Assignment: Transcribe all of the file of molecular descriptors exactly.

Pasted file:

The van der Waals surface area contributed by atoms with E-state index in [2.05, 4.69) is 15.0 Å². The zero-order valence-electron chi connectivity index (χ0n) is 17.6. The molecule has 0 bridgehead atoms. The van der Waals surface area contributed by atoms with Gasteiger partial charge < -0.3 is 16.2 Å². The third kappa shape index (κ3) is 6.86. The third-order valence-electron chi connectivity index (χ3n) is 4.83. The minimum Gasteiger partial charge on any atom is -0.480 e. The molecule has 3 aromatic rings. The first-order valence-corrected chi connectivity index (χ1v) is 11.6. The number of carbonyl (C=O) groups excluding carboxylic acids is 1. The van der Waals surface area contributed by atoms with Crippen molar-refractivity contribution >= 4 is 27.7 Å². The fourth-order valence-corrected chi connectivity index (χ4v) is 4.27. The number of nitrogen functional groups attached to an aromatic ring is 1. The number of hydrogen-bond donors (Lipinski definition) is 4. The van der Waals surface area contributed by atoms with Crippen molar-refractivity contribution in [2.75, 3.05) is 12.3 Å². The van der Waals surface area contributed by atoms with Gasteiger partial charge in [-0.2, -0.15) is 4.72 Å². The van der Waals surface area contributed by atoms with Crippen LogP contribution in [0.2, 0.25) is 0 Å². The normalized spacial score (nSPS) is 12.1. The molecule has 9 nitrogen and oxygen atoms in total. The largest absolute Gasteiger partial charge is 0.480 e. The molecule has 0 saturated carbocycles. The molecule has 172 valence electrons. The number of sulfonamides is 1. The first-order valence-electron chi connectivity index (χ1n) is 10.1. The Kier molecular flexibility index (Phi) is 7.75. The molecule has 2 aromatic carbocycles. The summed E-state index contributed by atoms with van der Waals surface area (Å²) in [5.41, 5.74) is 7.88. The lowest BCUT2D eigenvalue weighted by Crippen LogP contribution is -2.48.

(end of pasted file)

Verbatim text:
The van der Waals surface area contributed by atoms with E-state index in [2.05, 4.69) is 15.0 Å². The zero-order valence-electron chi connectivity index (χ0n) is 17.6. The molecule has 0 bridgehead atoms. The van der Waals surface area contributed by atoms with Gasteiger partial charge < -0.3 is 16.2 Å². The third kappa shape index (κ3) is 6.86. The third-order valence-electron chi connectivity index (χ3n) is 4.83. The minimum Gasteiger partial charge on any atom is -0.480 e. The molecule has 3 aromatic rings. The first-order valence-corrected chi connectivity index (χ1v) is 11.6. The number of carbonyl (C=O) groups excluding carboxylic acids is 1. The van der Waals surface area contributed by atoms with Crippen molar-refractivity contribution >= 4 is 27.7 Å². The fourth-order valence-corrected chi connectivity index (χ4v) is 4.27. The number of nitrogen functional groups attached to an aromatic ring is 1. The number of hydrogen-bond donors (Lipinski definition) is 4. The van der Waals surface area contributed by atoms with Crippen molar-refractivity contribution in [2.75, 3.05) is 12.3 Å². The van der Waals surface area contributed by atoms with Gasteiger partial charge in [-0.2, -0.15) is 4.72 Å². The van der Waals surface area contributed by atoms with Crippen LogP contribution in [0.2, 0.25) is 0 Å². The normalized spacial score (nSPS) is 12.1. The molecule has 9 nitrogen and oxygen atoms in total. The largest absolute Gasteiger partial charge is 0.480 e. The molecule has 0 saturated carbocycles. The molecule has 172 valence electrons. The number of sulfonamides is 1. The first-order valence-electron chi connectivity index (χ1n) is 10.1. The Kier molecular flexibility index (Phi) is 7.75. The molecule has 2 aromatic carbocycles. The summed E-state index contributed by atoms with van der Waals surface area (Å²) in [5.41, 5.74) is 7.88. The lowest BCUT2D eigenvalue weighted by Crippen LogP contribution is -2.48.